This work identified the factors involved in the food choices of those who eat regularly in a catering system in a kibbutz. The two categories of themes found dealt with the personal context and the contextual aspects of eating in the catering system. In the personal context category, experience, emotions, physical needs, values, and perceptions were found as factors of eating as a task and of attempts to control one’s eating. In the context of eating in the catering system category, food-related internal and external characteristics were found as factors shaping catering system diners’ food choices. Their personal views of contextual factors, such as convenience and fitting for diners’ needs, the existent routine, and the discussion of responsibility for healthy eating in the dining room, were significant factors of food choices when eating in a catering system.
Diners’ freedom of choice was found in this study as a central factor regarding food choices. The foods offered in catering systems are predetermined, often without consulting diners. Promoting healthy dietary choices may entail changes of and in the dishes served. These changes may infringe on diners’ freedom of choice. Thus, planning policies aimed at influencing the choice of healthier foods by diners in a catering system must consider diners’ wish for freedom of choice.
This study echoes the knowledge regarding the factors that shape food choices and extend them to diners in catering systems. Our findings may improve catering healthy nutrition policy planning, as well as its adjustment for diners by communicating with them.
Further research is needed to identify diners’ personal and contextual factors influencing food choices in varied catering systems. Implementation of different food choices modalities and their ongoing changes also deserves further study.

Author Contributions

Conceptualization, O.K.-S., T.S.-T. and D.R.S.; Data curation, O.K.-S.; Formal analysis, O.K.-S., T.S.-T., D.R.S. and P.F.-B.; Investigation, O.K.-S., T.S.-T., D.R.S. and P.F.-B.; Methodology, O.K.-S., T.S.-T., D.R.S. and P.F.-B.; Project administration, O.K.-S.; Supervision, T.S.-T., D.R.S. and P.F.-B.; Visualization, O.K.-S.; Writing—original draft, O.K.-S.; Writing—review and editing, O.K.-S., T.S.-T., D.R.S. and P.F.-B. All authors have approved the final article. All authors have read and agreed to the published version of the manuscript.


This research did not receive any specific grant from funding agencies in the public, commercial, or not-for-profit sector.

Institutional Review Board Statement

Ethical approval of the study was granted by the Sub-Committee of Research and Experiments with Human Participation, Faculty of Health Sciences, Ben-Gurion University of the Negev (# 2014-15).

Informed Consent Statement

Informed consent was obtained from all subjects involved in the study.

Data Availability Statement

The corresponding author (O.K.-S.) can provide all original data for review.

Conflicts of Interest

The authors declare no conflict of interest.


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Table 1. The study’s interview guide.
Table 1. The study’s interview guide.
Main IssueQuestions
1Healthy eatingWhat do” health” and “healthy eating” mean to you?
2Food choicesHow do you choose what to eat in general?
What did you choose to eat in the last lunch you had in the dining room?
What do you think about your choices?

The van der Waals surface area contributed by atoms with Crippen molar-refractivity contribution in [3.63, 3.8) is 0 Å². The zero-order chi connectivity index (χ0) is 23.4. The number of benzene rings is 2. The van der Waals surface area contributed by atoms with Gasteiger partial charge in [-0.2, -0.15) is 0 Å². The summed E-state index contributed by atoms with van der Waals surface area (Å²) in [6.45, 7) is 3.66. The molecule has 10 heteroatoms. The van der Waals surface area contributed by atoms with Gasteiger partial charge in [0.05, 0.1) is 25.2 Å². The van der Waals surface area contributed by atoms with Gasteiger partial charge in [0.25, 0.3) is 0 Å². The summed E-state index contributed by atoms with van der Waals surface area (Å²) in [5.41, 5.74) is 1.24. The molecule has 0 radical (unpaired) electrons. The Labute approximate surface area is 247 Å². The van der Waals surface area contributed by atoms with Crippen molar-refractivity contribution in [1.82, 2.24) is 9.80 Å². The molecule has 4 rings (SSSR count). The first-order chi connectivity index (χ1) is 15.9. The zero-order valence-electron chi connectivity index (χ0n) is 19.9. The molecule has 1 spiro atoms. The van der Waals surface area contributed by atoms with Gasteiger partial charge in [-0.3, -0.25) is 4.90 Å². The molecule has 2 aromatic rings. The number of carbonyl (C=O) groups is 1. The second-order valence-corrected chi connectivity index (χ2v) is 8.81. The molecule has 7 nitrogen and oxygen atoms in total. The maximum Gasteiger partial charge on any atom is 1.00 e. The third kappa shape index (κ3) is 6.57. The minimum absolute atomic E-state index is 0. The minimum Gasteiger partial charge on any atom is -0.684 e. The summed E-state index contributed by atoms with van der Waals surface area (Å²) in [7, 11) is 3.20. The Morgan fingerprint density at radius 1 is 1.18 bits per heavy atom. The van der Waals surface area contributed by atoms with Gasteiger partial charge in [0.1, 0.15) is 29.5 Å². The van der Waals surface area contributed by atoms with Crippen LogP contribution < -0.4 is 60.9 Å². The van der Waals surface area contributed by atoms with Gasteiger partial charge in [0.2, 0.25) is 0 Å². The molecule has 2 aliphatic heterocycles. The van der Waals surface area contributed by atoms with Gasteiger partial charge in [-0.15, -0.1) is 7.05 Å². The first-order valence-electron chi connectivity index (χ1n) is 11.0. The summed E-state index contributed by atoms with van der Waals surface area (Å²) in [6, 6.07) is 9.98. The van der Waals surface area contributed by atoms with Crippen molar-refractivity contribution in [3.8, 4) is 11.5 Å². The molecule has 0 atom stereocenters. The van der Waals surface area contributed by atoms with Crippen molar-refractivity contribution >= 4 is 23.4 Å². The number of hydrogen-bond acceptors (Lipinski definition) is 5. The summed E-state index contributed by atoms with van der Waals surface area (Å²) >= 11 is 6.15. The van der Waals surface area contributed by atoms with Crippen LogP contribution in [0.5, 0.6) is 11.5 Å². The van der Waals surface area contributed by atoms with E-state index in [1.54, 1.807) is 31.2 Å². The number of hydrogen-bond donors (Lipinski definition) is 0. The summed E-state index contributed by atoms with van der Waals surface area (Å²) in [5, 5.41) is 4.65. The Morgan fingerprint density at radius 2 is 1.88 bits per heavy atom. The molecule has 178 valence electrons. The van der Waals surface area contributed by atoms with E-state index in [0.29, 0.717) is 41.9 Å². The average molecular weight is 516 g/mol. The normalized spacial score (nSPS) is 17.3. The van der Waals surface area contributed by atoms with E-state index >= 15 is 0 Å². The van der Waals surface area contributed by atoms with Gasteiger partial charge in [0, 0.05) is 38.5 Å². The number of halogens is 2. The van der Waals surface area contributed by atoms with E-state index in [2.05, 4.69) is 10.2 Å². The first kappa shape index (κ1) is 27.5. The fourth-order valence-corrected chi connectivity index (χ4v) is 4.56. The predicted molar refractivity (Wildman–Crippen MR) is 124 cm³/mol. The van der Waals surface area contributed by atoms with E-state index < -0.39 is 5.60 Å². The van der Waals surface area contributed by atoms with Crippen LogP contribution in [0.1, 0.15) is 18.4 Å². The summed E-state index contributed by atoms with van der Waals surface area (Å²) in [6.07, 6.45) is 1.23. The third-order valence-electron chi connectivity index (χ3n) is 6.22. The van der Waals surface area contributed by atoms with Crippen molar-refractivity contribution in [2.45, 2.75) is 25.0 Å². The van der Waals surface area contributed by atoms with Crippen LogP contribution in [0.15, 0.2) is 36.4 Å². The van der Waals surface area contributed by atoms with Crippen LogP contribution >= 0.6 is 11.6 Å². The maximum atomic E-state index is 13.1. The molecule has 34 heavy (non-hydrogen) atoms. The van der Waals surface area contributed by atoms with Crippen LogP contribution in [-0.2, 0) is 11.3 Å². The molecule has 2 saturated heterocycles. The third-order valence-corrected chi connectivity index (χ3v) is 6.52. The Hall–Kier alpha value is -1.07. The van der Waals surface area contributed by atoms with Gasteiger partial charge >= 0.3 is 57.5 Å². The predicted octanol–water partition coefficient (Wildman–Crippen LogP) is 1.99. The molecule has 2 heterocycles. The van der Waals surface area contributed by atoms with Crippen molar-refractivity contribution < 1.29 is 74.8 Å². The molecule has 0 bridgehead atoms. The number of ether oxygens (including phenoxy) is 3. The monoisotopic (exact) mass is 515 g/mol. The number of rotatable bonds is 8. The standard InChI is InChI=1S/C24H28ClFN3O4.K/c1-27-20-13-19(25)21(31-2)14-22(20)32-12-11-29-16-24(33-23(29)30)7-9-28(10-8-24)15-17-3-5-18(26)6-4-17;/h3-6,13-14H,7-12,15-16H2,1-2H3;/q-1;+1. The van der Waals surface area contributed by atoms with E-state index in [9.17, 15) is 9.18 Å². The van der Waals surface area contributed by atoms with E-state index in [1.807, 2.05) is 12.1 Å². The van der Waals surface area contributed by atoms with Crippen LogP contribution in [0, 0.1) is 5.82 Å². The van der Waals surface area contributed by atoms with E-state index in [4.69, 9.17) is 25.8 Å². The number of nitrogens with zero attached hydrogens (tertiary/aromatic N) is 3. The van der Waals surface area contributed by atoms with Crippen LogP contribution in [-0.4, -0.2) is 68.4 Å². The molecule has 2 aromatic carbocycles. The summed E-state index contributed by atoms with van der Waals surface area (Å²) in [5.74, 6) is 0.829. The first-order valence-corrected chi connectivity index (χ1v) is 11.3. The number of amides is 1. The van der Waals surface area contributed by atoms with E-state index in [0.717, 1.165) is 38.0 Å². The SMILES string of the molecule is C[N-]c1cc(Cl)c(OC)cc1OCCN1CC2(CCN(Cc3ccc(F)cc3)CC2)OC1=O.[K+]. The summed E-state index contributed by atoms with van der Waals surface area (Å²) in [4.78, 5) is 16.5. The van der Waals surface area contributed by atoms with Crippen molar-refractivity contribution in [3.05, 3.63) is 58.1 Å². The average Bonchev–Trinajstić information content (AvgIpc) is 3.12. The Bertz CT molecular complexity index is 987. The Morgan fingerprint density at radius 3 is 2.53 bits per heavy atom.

Did you have any hesitation about your choices? If so, please describe them.
3Responsibility for diners’ healthy eatingWho do you think is responsible for healthy food choices?
Please explain why.
4Effective intervention strategiesWhat do you think about strategies such as serving only healthy foods or labeling food?
How would you feel if these strategies were implemented in the dining room? Would that change your food choices?
What would you expect from such an intervention program?
Table 2. Characteristics of the interviewees.
Table 2. Characteristics of the interviewees.
Participant #Kibbutz
AgeGenderNumber of Years Eating in the
Dining Room
Number of Times Per Week Eating Lunch in the Dining Room
Table 3. The thematic framework.
Table 3. The thematic framework.
CategoryThemeSub-ThemeSub-Sub Theme
The personal contextEating as a taskExperience-based eating
Eating and emotions
Eating to satisfy physical needs
Eating according to the diner’s valuesFreedom of choice
Healthy eating as a valuePerception of what is healthy/unhealthy foodPerception of healthy food as not tasty
Attempts to control one’s eatingWeight loss diet
The contextual aspects of eating in the catering systemEating in the dining room as a defaultPros: Convenience, fits diner’s needs
Cons: Not suitable for all diners
Characteristics of the food servedAvailability
Health and nutritional components
RoutineWeekdays versus weekends
Personal vs. PublicThe responsibility for healthy eating
Freedom of choice
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Katz-Shufan, O.; Simon-Tuval, T.; Shahar, D.R.; Feder-Bubis, P. Factors Involved in the Food Choices of Diners in a Kibbutz Communal Dining Room Buffet: A Qualitative Study. Int. J. Environ. Res. Public Health 2022, 19, 1885.

AMA Style

Katz-Shufan O, Simon-Tuval T, Shahar DR, Feder-Bubis P. Factors Involved in the Food Choices of Diners in a Kibbutz Communal Dining Room Buffet: A Qualitative Study. International Journal of Environmental Research and Public Health. 2022; 19(3):1885.

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Katz-Shufan, Ofira, Tzahit Simon-Tuval, Danit R. Shahar, and Paula Feder-Bubis. 2022. "Factors Involved in the Food Choices of Diners in a Kibbutz Communal Dining Room Buffet: A Qualitative Study" International Journal of Environmental Research and Public Health 19, no. 3: 1885.